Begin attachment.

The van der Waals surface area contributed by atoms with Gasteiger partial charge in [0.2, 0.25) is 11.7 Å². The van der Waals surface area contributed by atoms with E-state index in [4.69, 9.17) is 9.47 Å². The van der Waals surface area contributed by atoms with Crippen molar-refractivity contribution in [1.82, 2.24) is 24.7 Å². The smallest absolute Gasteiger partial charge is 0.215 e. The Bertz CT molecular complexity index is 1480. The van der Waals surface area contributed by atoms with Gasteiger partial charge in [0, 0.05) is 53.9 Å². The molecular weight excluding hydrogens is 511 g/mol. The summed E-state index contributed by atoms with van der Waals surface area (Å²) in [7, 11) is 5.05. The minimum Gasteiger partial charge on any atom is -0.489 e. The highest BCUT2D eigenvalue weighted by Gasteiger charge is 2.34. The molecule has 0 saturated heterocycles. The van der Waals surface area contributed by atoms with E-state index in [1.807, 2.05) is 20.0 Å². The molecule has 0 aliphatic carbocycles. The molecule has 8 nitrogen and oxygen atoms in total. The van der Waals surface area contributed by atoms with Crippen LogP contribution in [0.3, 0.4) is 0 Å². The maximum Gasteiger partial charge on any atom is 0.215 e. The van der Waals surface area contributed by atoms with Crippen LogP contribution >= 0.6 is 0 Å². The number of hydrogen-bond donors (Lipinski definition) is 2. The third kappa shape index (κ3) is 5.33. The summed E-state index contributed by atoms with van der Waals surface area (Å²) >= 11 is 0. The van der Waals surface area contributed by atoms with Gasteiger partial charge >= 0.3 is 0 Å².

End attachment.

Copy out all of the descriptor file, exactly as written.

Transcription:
The van der Waals surface area contributed by atoms with Gasteiger partial charge in [0.2, 0.25) is 11.7 Å². The van der Waals surface area contributed by atoms with E-state index in [4.69, 9.17) is 9.47 Å². The van der Waals surface area contributed by atoms with Crippen molar-refractivity contribution in [1.82, 2.24) is 24.7 Å². The smallest absolute Gasteiger partial charge is 0.215 e. The Bertz CT molecular complexity index is 1480. The van der Waals surface area contributed by atoms with Gasteiger partial charge in [0, 0.05) is 53.9 Å². The molecular weight excluding hydrogens is 511 g/mol. The summed E-state index contributed by atoms with van der Waals surface area (Å²) in [7, 11) is 5.05. The minimum Gasteiger partial charge on any atom is -0.489 e. The highest BCUT2D eigenvalue weighted by Gasteiger charge is 2.34. The molecule has 0 saturated heterocycles. The van der Waals surface area contributed by atoms with E-state index in [1.807, 2.05) is 20.0 Å². The molecule has 0 aliphatic carbocycles. The molecule has 8 nitrogen and oxygen atoms in total. The van der Waals surface area contributed by atoms with Crippen LogP contribution in [0.3, 0.4) is 0 Å². The maximum Gasteiger partial charge on any atom is 0.215 e. The van der Waals surface area contributed by atoms with Crippen LogP contribution >= 0.6 is 0 Å². The number of hydrogen-bond donors (Lipinski definition) is 2. The third kappa shape index (κ3) is 5.33. The summed E-state index contributed by atoms with van der Waals surface area (Å²) >= 11 is 0. The van der Waals surface area contributed by atoms with Gasteiger partial charge >= 0.3 is 0 Å².